Invasive insect found near Connecticut border
The Emerald Ash Borer has been found in an area of New York state 23 miles from the Connecticut border, state officials announced today.
The invasive insect is an extremely destructive plant pest and is responsible for the death and decline of more than 25 million ash trees in the United States in urban areas and forests since June 2002, the state Department of Energy and Environmental Protection said in a news release. The announcement was made jointly by DEEP and the Connecticut Agricultural Experiment Station. Federal officials have confirmed the presence of the ash borer across the Hudson River in Dutchess County, N.Y., about 23 miles west of Sharon.
“This is the first confirmed (Emerald Ash Borer) finding east of the Hudson River and dashes hopes of a natural geographic barrier between Connecticut and established infestations in several New York State counties along the west side of the river,” DEEP Commissioner Daniel Esty said. “The close proximity to Connecticut places our Ash trees at an even greater risk since the eastward expansion into Connecticut now seems inevitable. We will increase our efforts to detect the presence in Connecticut and are urging all of our state residents to do their part in stopping its spread. ”
Louis Magnarelli, director of the experiment station, noted that the ash borer can fly significant distances, so its zone of infestation is likely to expand.
“The movement of infested firewood further increases the risk of the pest entering Connecticut,” he added.
The ash borer was discovered in Saugerties, N.Y. July 2010, and since then state and federal quarantines have been established in Green, Ulster and Orange counties in New York. Signs of infestation include D-shaped holes, bark splits, and crown die back.
Since the discovery of ash borer in New York, the DEEP in cooperation with other state and federal agencies has taken several steps to detect ash borer and slow its spread if discovered. In May the state set 940 detection traps across the state to monitor for the insect. The traps were placed in every county with the exception of Windham and New London counties, because they were greater than 50 miles from the nearest known infestation. This year, the traps will be placed in all Connecticut counties.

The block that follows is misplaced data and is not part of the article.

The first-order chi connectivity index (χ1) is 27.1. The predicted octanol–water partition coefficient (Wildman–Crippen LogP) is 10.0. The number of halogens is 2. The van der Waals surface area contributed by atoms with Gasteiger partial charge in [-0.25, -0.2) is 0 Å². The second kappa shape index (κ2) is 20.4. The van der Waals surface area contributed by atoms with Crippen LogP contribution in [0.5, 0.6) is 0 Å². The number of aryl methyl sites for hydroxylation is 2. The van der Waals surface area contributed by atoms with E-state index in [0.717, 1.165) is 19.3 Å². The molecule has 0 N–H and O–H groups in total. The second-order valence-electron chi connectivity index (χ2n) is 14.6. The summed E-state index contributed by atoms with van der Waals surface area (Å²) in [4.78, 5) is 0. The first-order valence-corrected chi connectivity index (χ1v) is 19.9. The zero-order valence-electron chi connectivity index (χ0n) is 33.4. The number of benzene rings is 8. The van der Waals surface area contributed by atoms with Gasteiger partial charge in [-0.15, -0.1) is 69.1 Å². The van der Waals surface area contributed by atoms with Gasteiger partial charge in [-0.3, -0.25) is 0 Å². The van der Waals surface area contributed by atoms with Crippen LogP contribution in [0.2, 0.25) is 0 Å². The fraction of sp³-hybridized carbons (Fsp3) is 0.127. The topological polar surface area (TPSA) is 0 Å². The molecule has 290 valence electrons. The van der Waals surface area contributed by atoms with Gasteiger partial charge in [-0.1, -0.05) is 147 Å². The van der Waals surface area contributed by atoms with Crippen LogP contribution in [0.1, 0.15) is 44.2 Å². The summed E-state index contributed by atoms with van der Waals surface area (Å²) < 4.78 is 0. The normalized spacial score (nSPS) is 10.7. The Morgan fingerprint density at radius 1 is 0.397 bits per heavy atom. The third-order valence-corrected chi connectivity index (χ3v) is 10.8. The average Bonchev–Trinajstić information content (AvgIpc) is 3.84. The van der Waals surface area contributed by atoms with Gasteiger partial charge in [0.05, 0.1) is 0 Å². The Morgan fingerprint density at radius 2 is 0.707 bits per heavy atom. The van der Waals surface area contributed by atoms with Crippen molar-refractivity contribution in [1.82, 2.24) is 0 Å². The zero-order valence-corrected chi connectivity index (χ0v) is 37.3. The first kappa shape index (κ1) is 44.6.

Monitoring of the traps is led by the University of Connecticut Extension Service in cooperation with the Connecticut Agricultural Experiment Station, DEEP forestry and state parks personnel, the Department of Transportation and the U.S. Department of Agriculture. Additionally, many landowners, wood product businesses and municipalities will also have traps placed on their property.
The state has also mounted a public education campaign to alert state residents to the threat of ash borer and other invasive species and how to help prevent the spread.
To prevent the spread of Emerald ash borer, residents are reminded:
not to transport firewood. It spreads quickly on its own and can be inadvertently transported in untreated firewood and other forest products.
to buy firewood locally, burn all firewood at your campsite before leaving, and never bring firewood home.
firewood used to heat homes should be purchased from a few miles away or in the same county.
DEEP is asking residents to report possible infestations to the experiment station at (203) 974-8474 or CAES.State.Entomologist@ct.gov; or to: www.beetledetectives.com.
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